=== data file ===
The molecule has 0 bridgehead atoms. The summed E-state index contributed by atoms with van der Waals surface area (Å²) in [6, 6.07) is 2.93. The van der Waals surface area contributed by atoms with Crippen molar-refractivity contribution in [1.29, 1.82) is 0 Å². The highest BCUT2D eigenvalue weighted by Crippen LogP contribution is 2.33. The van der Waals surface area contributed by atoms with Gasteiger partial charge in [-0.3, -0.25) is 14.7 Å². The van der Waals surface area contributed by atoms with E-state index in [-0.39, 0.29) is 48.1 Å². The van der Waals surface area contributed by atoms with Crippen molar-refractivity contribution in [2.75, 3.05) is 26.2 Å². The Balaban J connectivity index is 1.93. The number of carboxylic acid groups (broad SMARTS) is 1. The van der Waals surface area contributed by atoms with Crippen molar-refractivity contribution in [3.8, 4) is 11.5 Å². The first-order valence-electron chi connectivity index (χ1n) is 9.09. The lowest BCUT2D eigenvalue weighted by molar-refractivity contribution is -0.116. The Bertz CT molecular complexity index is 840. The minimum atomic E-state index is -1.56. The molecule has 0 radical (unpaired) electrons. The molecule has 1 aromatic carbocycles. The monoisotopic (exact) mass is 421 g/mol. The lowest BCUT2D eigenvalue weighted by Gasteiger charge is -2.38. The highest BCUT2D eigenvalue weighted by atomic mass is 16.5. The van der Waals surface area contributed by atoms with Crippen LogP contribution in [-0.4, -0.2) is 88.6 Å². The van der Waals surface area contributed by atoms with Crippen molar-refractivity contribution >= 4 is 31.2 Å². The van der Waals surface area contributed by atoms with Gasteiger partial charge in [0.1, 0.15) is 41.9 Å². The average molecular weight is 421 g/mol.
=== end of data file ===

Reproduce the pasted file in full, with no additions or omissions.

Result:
The molecule has 0 bridgehead atoms. The summed E-state index contributed by atoms with van der Waals surface area (Å²) in [6, 6.07) is 2.93. The van der Waals surface area contributed by atoms with Crippen molar-refractivity contribution in [1.29, 1.82) is 0 Å². The highest BCUT2D eigenvalue weighted by Crippen LogP contribution is 2.33. The van der Waals surface area contributed by atoms with Gasteiger partial charge in [-0.3, -0.25) is 14.7 Å². The van der Waals surface area contributed by atoms with E-state index in [-0.39, 0.29) is 48.1 Å². The van der Waals surface area contributed by atoms with Crippen molar-refractivity contribution in [2.75, 3.05) is 26.2 Å². The Balaban J connectivity index is 1.93. The number of carboxylic acid groups (broad SMARTS) is 1. The van der Waals surface area contributed by atoms with Crippen molar-refractivity contribution in [3.8, 4) is 11.5 Å². The first-order valence-electron chi connectivity index (χ1n) is 9.09. The lowest BCUT2D eigenvalue weighted by molar-refractivity contribution is -0.116. The Bertz CT molecular complexity index is 840. The minimum atomic E-state index is -1.56. The molecule has 0 radical (unpaired) electrons. The molecule has 1 aromatic carbocycles. The monoisotopic (exact) mass is 421 g/mol. The lowest BCUT2D eigenvalue weighted by Gasteiger charge is -2.38. The highest BCUT2D eigenvalue weighted by atomic mass is 16.5. The van der Waals surface area contributed by atoms with Crippen LogP contribution in [-0.4, -0.2) is 88.6 Å². The van der Waals surface area contributed by atoms with Crippen molar-refractivity contribution >= 4 is 31.2 Å². The van der Waals surface area contributed by atoms with Gasteiger partial charge in [0.1, 0.15) is 41.9 Å². The average molecular weight is 421 g/mol.